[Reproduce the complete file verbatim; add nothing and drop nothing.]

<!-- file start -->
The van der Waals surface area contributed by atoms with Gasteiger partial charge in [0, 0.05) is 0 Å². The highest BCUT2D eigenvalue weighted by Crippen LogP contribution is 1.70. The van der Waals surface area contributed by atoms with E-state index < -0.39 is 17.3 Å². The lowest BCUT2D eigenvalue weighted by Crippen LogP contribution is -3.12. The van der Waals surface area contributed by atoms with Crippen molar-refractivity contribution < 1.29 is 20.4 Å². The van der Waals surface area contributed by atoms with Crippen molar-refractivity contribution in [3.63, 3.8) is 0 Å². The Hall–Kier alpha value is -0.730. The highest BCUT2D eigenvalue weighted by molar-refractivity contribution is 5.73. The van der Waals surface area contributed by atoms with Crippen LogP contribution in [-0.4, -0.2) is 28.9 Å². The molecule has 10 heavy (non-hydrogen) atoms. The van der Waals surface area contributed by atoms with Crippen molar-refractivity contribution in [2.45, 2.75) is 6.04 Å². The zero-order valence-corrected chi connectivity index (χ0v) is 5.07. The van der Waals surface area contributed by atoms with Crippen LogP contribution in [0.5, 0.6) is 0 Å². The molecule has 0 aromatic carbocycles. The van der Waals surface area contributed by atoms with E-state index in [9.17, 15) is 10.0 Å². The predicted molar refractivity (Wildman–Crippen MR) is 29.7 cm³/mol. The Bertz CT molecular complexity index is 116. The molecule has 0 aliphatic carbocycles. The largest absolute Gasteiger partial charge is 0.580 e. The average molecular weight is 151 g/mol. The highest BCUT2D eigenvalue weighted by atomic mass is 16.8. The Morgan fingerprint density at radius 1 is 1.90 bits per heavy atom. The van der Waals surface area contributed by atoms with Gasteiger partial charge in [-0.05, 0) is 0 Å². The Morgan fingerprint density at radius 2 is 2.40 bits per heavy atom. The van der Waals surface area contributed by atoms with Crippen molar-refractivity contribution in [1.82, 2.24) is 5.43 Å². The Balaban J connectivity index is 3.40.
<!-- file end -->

The van der Waals surface area contributed by atoms with Gasteiger partial charge in [0, 0.05) is 0 Å². The highest BCUT2D eigenvalue weighted by Crippen LogP contribution is 1.70. The van der Waals surface area contributed by atoms with E-state index < -0.39 is 17.3 Å². The lowest BCUT2D eigenvalue weighted by Crippen LogP contribution is -3.12. The van der Waals surface area contributed by atoms with Crippen molar-refractivity contribution < 1.29 is 20.4 Å². The van der Waals surface area contributed by atoms with Crippen molar-refractivity contribution in [3.63, 3.8) is 0 Å². The Hall–Kier alpha value is -0.730. The highest BCUT2D eigenvalue weighted by molar-refractivity contribution is 5.73. The van der Waals surface area contributed by atoms with Crippen LogP contribution in [-0.4, -0.2) is 28.9 Å². The molecule has 10 heavy (non-hydrogen) atoms. The van der Waals surface area contributed by atoms with Crippen molar-refractivity contribution in [2.45, 2.75) is 6.04 Å². The zero-order valence-corrected chi connectivity index (χ0v) is 5.07. The van der Waals surface area contributed by atoms with Crippen LogP contribution in [0.5, 0.6) is 0 Å². The molecule has 0 aromatic carbocycles. The van der Waals surface area contributed by atoms with E-state index in [9.17, 15) is 10.0 Å². The predicted molar refractivity (Wildman–Crippen MR) is 29.7 cm³/mol. The Bertz CT molecular complexity index is 116. The molecule has 0 aliphatic carbocycles. The largest absolute Gasteiger partial charge is 0.580 e. The average molecular weight is 151 g/mol. The highest BCUT2D eigenvalue weighted by atomic mass is 16.8. The Morgan fingerprint density at radius 1 is 1.90 bits per heavy atom. The van der Waals surface area contributed by atoms with Gasteiger partial charge in [-0.05, 0) is 0 Å². The Morgan fingerprint density at radius 2 is 2.40 bits per heavy atom. The van der Waals surface area contributed by atoms with Crippen molar-refractivity contribution in [1.82, 2.24) is 5.43 Å². The Balaban J connectivity index is 3.40.